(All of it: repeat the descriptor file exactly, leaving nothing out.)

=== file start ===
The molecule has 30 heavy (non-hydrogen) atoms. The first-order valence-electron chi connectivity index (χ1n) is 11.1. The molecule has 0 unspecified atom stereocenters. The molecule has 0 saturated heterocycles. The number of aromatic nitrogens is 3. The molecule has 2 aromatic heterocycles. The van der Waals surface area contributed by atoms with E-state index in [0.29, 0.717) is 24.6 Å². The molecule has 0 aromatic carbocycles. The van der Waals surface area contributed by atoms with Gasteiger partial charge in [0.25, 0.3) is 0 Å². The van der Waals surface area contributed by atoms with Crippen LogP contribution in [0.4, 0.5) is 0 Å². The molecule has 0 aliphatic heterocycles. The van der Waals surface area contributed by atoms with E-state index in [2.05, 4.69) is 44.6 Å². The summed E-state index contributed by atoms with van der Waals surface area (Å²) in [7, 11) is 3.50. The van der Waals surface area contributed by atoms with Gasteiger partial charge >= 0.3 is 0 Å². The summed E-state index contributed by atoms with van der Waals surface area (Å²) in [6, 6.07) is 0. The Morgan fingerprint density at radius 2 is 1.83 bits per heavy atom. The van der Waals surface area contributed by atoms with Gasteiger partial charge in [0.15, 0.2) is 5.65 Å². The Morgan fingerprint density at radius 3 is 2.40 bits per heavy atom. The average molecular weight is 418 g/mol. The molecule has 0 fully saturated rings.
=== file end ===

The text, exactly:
The molecule has 30 heavy (non-hydrogen) atoms. The first-order valence-electron chi connectivity index (χ1n) is 11.1. The molecule has 0 unspecified atom stereocenters. The molecule has 0 saturated heterocycles. The number of aromatic nitrogens is 3. The molecule has 2 aromatic heterocycles. The van der Waals surface area contributed by atoms with E-state index in [0.29, 0.717) is 24.6 Å². The molecule has 0 aromatic carbocycles. The van der Waals surface area contributed by atoms with Gasteiger partial charge in [0.25, 0.3) is 0 Å². The van der Waals surface area contributed by atoms with Crippen LogP contribution in [0.4, 0.5) is 0 Å². The molecule has 0 aliphatic heterocycles. The van der Waals surface area contributed by atoms with E-state index in [2.05, 4.69) is 44.6 Å². The summed E-state index contributed by atoms with van der Waals surface area (Å²) in [7, 11) is 3.50. The van der Waals surface area contributed by atoms with Gasteiger partial charge >= 0.3 is 0 Å². The summed E-state index contributed by atoms with van der Waals surface area (Å²) in [6, 6.07) is 0. The Morgan fingerprint density at radius 2 is 1.83 bits per heavy atom. The van der Waals surface area contributed by atoms with Gasteiger partial charge in [0.15, 0.2) is 5.65 Å². The Morgan fingerprint density at radius 3 is 2.40 bits per heavy atom. The average molecular weight is 418 g/mol. The molecule has 0 fully saturated rings.